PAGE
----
Players of note

October 23, 2014

The parallels between football and classical music. 

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For all the tools devised by clubs to gain that competitive edge—Prozone, psychologists, scientific recovery procedures—a more old-fashioned element may have slipped under the radar. Giovanni Trapattoni, now 75, once said that an appreciation of the complexities of classical music could educate professional footballers. “If you listen to Mozart, you’ll play better football,” he said. “You learn a lot about intervals, tempo, rhythm. You learn the logical skills you need to read a game.” The potential beneficiaries included Il Trap’s players, though how many took up the advice is unclear. “They sit in the dressing room with their MP3 players, and get far too worked up,” the Italian coach said. He would ask them: “Why aren’t you listening to Bach?”

Classical music was a central part of Trapattoni’s childhood. He was born in the town of Cusano Milanino, a 30-minute drive north of Milan and, as such, in close proximity to La Scala; Milan’s fabled opera house. Aged 10 he played the horn in a small band, an instrument reluctantly shelved once his footballing career began. He collected classical LPs while playing in the youth academy of AC Milan, the club he would represent as a hard-running defensive midfielder throughout his career, save for a sunset season with AS Varese. He took the opportunity to go to La Scala, and started listening to Beethoven, then Vivaldi, Mozart and Schubert. Tracing the evolvement of the genre, he came to appreciate its increasing intricacy. Today, he reportedly owns a collection of more than 2,000 classical CDs.

The temptation—especially for disgruntled Republic of Ireland supporters—is to dismiss Trapattoni’s musical conviction as an absurd reflection of what some perceive as an archaic style of management. But the roots of classical music within football’s consciousness run deep. In the 1930s, shortly after the inaugural World Cup in Uruguay and decades before the first European Championship, the skilfulness of the slick Austrian centre-forward Matthias Sindelar needed the name of a revered composer to be justifiably described. The slightly-built Sindelar was born in the village of Kozlau, now part of the Czech Republic, but spent his career in Vienna and became an inspirational playmaker for the legendary Austrian Wunderteam of the early 1930s. The combination of his background and brilliance gave birth to the nickname, ‘The Mozart of Football‘.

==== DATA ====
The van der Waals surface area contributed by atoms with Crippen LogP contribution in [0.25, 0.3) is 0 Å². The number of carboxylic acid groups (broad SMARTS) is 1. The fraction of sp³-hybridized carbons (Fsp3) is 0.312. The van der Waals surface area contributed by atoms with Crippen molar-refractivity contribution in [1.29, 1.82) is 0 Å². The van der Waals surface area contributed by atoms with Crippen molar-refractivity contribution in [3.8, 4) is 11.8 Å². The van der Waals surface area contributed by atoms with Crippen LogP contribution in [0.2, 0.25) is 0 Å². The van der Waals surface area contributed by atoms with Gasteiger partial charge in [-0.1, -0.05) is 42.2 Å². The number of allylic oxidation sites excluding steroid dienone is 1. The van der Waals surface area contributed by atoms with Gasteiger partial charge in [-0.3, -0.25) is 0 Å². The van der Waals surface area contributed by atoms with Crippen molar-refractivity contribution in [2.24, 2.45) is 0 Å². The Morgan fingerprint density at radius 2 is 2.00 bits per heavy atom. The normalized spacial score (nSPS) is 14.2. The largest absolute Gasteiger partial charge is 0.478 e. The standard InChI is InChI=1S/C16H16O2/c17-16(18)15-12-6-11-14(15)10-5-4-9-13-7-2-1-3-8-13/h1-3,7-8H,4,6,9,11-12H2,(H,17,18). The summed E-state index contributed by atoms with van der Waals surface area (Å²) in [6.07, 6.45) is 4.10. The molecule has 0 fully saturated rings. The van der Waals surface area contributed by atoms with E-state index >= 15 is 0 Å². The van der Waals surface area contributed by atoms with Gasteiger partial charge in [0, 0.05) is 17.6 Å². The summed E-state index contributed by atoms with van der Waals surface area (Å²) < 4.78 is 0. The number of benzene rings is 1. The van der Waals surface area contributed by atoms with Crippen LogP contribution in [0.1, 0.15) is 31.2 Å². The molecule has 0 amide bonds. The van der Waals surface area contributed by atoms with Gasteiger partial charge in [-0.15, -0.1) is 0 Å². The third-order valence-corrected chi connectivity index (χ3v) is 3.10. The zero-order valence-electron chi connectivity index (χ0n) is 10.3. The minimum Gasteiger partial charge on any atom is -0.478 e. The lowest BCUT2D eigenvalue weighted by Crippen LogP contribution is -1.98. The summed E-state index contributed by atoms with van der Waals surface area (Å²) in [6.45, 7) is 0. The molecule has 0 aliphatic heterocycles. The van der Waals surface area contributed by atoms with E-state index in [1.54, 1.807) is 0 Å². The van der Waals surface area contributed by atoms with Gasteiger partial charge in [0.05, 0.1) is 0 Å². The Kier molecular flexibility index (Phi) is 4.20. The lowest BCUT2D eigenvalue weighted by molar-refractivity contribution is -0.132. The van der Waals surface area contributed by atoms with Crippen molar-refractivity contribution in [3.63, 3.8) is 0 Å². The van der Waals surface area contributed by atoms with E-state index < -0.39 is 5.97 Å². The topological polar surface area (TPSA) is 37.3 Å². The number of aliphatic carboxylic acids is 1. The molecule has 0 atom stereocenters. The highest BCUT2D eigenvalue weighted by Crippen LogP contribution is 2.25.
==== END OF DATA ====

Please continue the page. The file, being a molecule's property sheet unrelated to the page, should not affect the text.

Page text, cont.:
Other players have attracted a similar tag. Among them is Tomáš Rosický, ‘Little Mozart’, and the now-retired Brazilian defensive midfielder Mozart Santos Batista Júnior, best known for spells with Reggina and Spartak Moscow, and simply known as ‘Mozart’.

Eighty years after Sindelar’s heyday, analogies about classical music have long become part of football discourse. Many centre on the role of the playmaker. They ‘dictate the rhythm’, ‘orchestrate the play’ and ‘set the tempo’. Dribblers and individualists are ‘soloists’, while in fine collective performances, the players all ‘play to the same tune’. These phrases are not just used by crowds and columnists. Alessandro Del Piero, when asked why Italy had won the 2006 World Cup, produced a classic metaphor to underline the importance of team spirit. “It was a victory for the choir, not the soloist,” he said. “Or, it may be better to say: many soloists did their best for the choir, each and every one played his part at the right moment.”

Few have contemplated the correlation more than Trapattoni. In an interview with Frankfurter Allgemeine, a German national newspaper, in June 2008, he elaborated on the parallels between a team and an orchestra. He was asked: Is a coach a bit like a conductor? “Ah certo!” he said. “And a good conductor must make it clear they are all playing for a common goal.” That point also led to lament. An orchestra, Trapattoni said, is more disciplined and less selfish; the participants know their roles and do not step out of them. A second violin will not request to play as the first. Footballers, he said, are more predisposed to egoism, because of advertising contracts, fame and media pressure. This truth may well have brought a sense of longing for simpler times, particularly for a self-confessed romantic such as Trapattoni, committed to composing the footballing equivalent of what is, in his mind, the perfect symphony. “Sometimes I wish I had the power of a conductor,” he said.